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The Prime Directive for all Americans

Despite how you feel about the upcoming Supreme Court decision on Roe v. Wade, civility on both sides is still important (even if it’s hard), and is considered by experts on both sides to be necessary in order to get this country working again. But how do we get there? Brink Lindsey has a suggestion in his incredible two-part essay, “In Search of Civic Virtue.”

He labeled this civic virtue “The Prime Directive,” which for you non-Star Trek fans means that it’s really, really important. 

Are you sitting down? Okay, here it is: Treat all your fellow citizens, regardless of their political views, as your civic and political equals.

My first reaction to this was “Arrgh. Are you kidding me? No way!” (Imagine me rattling the bars of a cell, yelling in protest.)

But Lindsey makes his case well…

To condemn someone solely on the basis of their beliefs, while ignoring everything good about them, is disproportionate and narrow-minded. We cannot be good citizens by being unfair to each other…

…Disrespect for people with different political views should be condemned and stigmatized in the same way and for the same reasons that open avowals of religion and racial bigotry are condemned and stigmatized.

Reading this was a little like being slapped in the face. He’s saying that people who refuse to accept or tolerate others because of their race are racial bigots. That’s bad. People who refuse to accept or tolerate others because of their religion are religious bigots. Also bad. When we do the same thing to each other because of politics? Also bad.

Treat all your fellow citizens, regardless of their political views, as your civic and political equals.

I’m guessing this doesn’t apply just when we are face to face, but is something we should keep in mind all of the time.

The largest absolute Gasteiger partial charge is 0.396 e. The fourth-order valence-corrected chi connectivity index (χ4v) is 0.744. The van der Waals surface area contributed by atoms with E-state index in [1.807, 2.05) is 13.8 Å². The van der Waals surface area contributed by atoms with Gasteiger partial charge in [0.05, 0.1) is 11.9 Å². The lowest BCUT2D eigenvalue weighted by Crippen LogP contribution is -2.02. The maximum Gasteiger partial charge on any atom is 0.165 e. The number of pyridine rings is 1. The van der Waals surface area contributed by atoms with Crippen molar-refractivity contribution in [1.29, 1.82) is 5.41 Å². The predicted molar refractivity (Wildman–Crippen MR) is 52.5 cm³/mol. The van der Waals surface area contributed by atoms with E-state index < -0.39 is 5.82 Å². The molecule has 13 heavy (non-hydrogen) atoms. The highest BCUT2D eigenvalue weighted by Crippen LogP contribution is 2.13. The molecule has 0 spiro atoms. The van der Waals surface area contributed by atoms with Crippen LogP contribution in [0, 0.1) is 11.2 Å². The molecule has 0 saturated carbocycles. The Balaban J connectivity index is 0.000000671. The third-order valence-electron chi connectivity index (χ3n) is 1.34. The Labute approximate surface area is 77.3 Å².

Sigh.

 

 

 

 

 

2 thoughts on “The Prime Directive for all Americans”

  1. Wow, treat with respect is hard when they are shouting lies and propaganda at the top of their lungs. I can’t even watch Tucker Carlson and look at his followers without wondering where their brain is. I try, just to keep the family together, but it IS HARD

    Reply
    • Yeah, some people at the extremes are beyond reasoning with. But there must be some people willing to try. In fact, there are now a number of organizations with the sole purpose of helping us talk with one another, such as Braver Angels. I should share that list one of these days. The key is not to try to persuade people to change their minds, but just to listen to each other.

      Reply

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After twenty-five years on the farm, I’m adjusting to the adventures of city life. Part of that adjustment is figuring out what I want to write about now, since sheep are no longer part of my daily life. I’m challenging myself creatively by painting with pastels and playing the ukelele as I seek my new writing path.

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Catherine Friend is a fiscal year 2021 recipient of a Creative Support for Individuals grant from the Minnesota State Arts Board. This activity is made possible by the voters of Minnesota through a grant from the Minnesota State Arts Board, thanks to a legislative appropriation from the arts and cultural heritage fund.